Friday, March 6, 2015

Kids

Smoking and the Oscars: A Scary Movie

Sunday, February 22, 2015, 8:00 AM
Something to ponder on Academy Awards night: 57 percent of Oscar-nominated movies include tobacco imagery. That’s actually the lowest in several years, according to a post by Stanton Glantz, a professor of medicine at the University of California, San Francisco, who provides a fascinating spreadsheet... Read more

Life, liberty, and the right to infect others with measles: Rand Paul on vaccination

Monday, February 9, 2015, 6:30 AM
Sen. Rand Paul of Kentucky confirmed his membership in the “doctors who shouldn’t have gone into politics” club with his comments last week supporting the right of parents who don’t want their kids to be immunized. While acknowledging vaccines to be “one of the greatest... Read more

Set aside 'Little Orphan Annie.' How do we really deal with unwanted kids?

Tuesday, February 3, 2015, 6:30 AM
Americans prefer stories about our most vulnerable youngsters to have a happy ending, like the comic book character “Little Orphan Annie,” so popular that she returned as a musical and was recently remade into the move “Annie” It allows us to indulge in the fantasy that plucky... Read more

Should teens get to say ‘no’ to life-saving medical treatment?

Friday, January 23, 2015, 6:30 AM
Two weeks ago, the Connecticut Supreme Court ruled in favor of a Hartford Hospital forcing chemotherapy on Cassandra C., a 17-year-old girl with Hodgkin's lymphoma, concluding that she was not a “mature minor” in the legal sense of the term and was therefore unable to refuse such life-saving... Read more

Facing the concussion risks of youth football

Friday, September 26, 2014, 6:30 AM
After years of denying the link between football and brain disease, this month the National Football League’s own experts calculated that nearly one third of its players will go on to develop long-term cognitive problems after retirement. The league’s new stance might help shift public... Read more

Blaming moms for vaccine trends

Wednesday, September 24, 2014, 6:30 AM
Across the country, worries about children’s vaccination rates have accelerated in light of outbreaks of measles and pertussis and the growing number of children whose parents have withheld one or more vaccines because of personal beliefs. In news reports on these trends, parents who forgo vaccines... Read more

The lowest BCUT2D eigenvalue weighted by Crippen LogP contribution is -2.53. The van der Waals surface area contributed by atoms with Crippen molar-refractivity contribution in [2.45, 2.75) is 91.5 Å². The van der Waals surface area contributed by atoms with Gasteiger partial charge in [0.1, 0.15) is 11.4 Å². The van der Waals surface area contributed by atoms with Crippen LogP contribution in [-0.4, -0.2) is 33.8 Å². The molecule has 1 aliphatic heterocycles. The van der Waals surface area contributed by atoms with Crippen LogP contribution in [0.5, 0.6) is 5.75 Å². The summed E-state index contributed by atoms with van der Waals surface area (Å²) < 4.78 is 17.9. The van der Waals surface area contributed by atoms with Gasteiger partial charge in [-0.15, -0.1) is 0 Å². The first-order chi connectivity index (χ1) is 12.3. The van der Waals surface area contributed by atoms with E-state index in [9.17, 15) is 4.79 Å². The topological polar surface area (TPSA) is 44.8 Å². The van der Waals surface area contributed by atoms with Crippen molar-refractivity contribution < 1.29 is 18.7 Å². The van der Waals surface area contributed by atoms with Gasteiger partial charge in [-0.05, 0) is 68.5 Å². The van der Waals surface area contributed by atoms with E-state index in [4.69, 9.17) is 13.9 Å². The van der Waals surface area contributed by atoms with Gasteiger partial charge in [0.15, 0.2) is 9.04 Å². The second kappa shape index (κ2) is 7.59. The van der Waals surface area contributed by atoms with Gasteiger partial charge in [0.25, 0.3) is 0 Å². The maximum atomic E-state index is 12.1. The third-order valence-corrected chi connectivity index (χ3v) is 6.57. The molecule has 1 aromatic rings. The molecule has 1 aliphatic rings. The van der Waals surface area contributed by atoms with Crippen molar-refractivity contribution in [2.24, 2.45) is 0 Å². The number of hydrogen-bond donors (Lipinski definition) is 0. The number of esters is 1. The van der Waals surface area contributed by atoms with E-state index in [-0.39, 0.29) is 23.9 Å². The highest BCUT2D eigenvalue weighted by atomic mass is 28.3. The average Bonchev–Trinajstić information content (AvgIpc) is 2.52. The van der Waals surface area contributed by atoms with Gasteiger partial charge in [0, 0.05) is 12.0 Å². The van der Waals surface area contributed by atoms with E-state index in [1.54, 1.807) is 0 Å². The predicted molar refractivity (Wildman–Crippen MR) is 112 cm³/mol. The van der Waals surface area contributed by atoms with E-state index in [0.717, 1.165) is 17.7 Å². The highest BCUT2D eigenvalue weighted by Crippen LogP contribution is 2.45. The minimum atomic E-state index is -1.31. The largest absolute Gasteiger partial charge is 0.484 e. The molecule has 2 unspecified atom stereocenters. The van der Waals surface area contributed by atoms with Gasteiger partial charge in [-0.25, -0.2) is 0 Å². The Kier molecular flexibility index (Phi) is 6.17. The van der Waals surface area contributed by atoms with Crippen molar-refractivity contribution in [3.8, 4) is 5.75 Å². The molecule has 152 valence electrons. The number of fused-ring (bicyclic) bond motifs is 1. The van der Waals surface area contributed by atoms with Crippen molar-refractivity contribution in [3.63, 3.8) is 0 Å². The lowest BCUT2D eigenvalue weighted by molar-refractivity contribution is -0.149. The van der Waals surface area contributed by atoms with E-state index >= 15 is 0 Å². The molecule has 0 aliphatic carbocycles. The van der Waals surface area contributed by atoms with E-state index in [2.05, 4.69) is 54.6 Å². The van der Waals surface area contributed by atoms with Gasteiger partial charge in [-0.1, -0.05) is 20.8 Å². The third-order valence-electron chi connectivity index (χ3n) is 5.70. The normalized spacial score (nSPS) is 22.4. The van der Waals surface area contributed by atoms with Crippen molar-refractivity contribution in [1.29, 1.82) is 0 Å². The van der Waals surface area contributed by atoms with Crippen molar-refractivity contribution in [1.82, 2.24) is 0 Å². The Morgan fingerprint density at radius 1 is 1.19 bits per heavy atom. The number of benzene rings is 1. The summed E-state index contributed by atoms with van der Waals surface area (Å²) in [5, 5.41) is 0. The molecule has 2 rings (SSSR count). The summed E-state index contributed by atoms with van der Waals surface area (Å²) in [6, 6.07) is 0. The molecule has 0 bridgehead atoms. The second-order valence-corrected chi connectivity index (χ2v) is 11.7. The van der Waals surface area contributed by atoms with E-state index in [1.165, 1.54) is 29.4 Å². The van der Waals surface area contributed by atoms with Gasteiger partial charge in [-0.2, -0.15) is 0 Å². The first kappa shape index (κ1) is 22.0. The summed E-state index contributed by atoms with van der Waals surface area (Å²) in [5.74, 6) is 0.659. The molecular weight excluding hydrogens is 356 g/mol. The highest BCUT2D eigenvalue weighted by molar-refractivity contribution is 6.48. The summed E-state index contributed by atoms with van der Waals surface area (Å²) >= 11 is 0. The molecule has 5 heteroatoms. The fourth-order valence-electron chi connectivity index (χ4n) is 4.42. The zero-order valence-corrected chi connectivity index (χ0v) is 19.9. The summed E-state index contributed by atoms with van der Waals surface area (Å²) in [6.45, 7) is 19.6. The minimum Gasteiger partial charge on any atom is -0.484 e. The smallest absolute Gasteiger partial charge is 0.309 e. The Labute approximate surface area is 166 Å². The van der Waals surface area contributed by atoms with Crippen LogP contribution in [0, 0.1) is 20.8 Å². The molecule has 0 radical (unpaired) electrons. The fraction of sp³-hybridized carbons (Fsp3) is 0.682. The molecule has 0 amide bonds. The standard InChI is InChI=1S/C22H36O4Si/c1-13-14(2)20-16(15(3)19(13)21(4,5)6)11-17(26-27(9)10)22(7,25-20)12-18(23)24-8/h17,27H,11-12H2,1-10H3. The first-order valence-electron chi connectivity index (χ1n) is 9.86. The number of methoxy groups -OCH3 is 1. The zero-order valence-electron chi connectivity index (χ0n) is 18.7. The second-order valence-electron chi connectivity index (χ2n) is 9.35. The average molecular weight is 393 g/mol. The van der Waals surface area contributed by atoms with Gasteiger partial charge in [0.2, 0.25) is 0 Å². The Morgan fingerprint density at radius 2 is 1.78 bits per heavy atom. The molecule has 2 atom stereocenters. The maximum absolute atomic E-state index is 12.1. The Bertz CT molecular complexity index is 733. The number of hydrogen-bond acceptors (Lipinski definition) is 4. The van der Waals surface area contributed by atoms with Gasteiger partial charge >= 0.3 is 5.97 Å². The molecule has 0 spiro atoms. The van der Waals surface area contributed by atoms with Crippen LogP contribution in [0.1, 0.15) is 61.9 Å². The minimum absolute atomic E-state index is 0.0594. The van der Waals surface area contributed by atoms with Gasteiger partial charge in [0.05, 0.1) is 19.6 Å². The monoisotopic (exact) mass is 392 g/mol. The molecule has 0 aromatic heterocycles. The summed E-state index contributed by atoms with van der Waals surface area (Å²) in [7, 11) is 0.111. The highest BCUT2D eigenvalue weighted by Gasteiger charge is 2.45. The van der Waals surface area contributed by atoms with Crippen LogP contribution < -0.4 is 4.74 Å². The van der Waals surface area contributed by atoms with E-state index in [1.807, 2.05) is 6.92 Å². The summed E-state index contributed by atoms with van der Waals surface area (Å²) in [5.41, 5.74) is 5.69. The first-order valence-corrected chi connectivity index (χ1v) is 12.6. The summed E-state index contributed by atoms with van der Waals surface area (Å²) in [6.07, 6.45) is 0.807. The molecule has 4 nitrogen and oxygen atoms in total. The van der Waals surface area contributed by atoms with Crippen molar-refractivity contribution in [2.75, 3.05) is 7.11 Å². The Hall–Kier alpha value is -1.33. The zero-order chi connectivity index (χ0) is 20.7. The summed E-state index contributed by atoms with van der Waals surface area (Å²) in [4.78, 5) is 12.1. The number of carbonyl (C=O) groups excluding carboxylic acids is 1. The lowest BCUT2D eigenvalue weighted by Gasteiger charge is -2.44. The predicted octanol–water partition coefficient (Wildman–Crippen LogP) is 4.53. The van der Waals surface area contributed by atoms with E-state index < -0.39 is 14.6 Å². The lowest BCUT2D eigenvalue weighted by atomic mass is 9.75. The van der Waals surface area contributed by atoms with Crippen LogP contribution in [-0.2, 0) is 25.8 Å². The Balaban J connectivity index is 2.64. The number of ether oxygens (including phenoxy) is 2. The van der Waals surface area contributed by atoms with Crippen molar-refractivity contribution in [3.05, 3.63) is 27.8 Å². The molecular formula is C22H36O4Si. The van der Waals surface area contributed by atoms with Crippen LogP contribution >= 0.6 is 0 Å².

The anguish of youth suicide

Monday, September 15, 2014, 6:30 AM
If you were walking on a college campus today, could you identify the minds that are plagued by despair and suicidal urges? How many would tell you there’s nothing I can do to make it better… my family would be better off without me … no one would miss me if I am gone? In fact, 18... Read more

Charles Atlas: unlikely public health educator

Friday, August 8, 2014, 6:30 AM
Would you take health advice from a man in leopard-print trunks? Several generations of young men have–by sending away for Charles Atlas’s Dynamic Tension System. This was a mail-order subscription series of illustrated lessons in exercise, diet and health, presented as a series of letters... Read more

Healthy NewsWorks: News that's good for kids!

Wednesday, July 30, 2014, 6:30 AM
In the late 1990s and early 2000s journalists played a critical role in increasing public awareness of the obesity epidemic and related conditions. Initial scientific reports of serious complications of obesity such as type 2 diabetes occurring in children were met with skepticism. But news reports... Read more

What are 'adverse childhood experiences'? Ask Philadelphia residents

Friday, June 20, 2014, 6:30 AM
We’ve written a lot about the Adverse Childhood Experiences (ACE) Study and the health risks that arise when children experience toxic stress. The original ACE study was conducted with a predominantly white, middle-class population of adults in California and found a strong relationship between... Read more
About this blog

What is public health — and why does it matter?

Through prevention, education, and intervention, public health practitioners - epidemiologists, health policy experts, municipal workers, environmental health scientists - work to keep us healthy.

It’s not always easy. Michael Yudell, Jonathan Purtle, and other contributors tell you why.

Michael Yudell, PhD, MPH Associate Professor, Drexel University School of Public Health
Jonathan Purtle, DrPH, MSc Assistant Professor, Drexel University School of Public Health
Janet Golden, PhD Professor of history, Rutgers University-Camden
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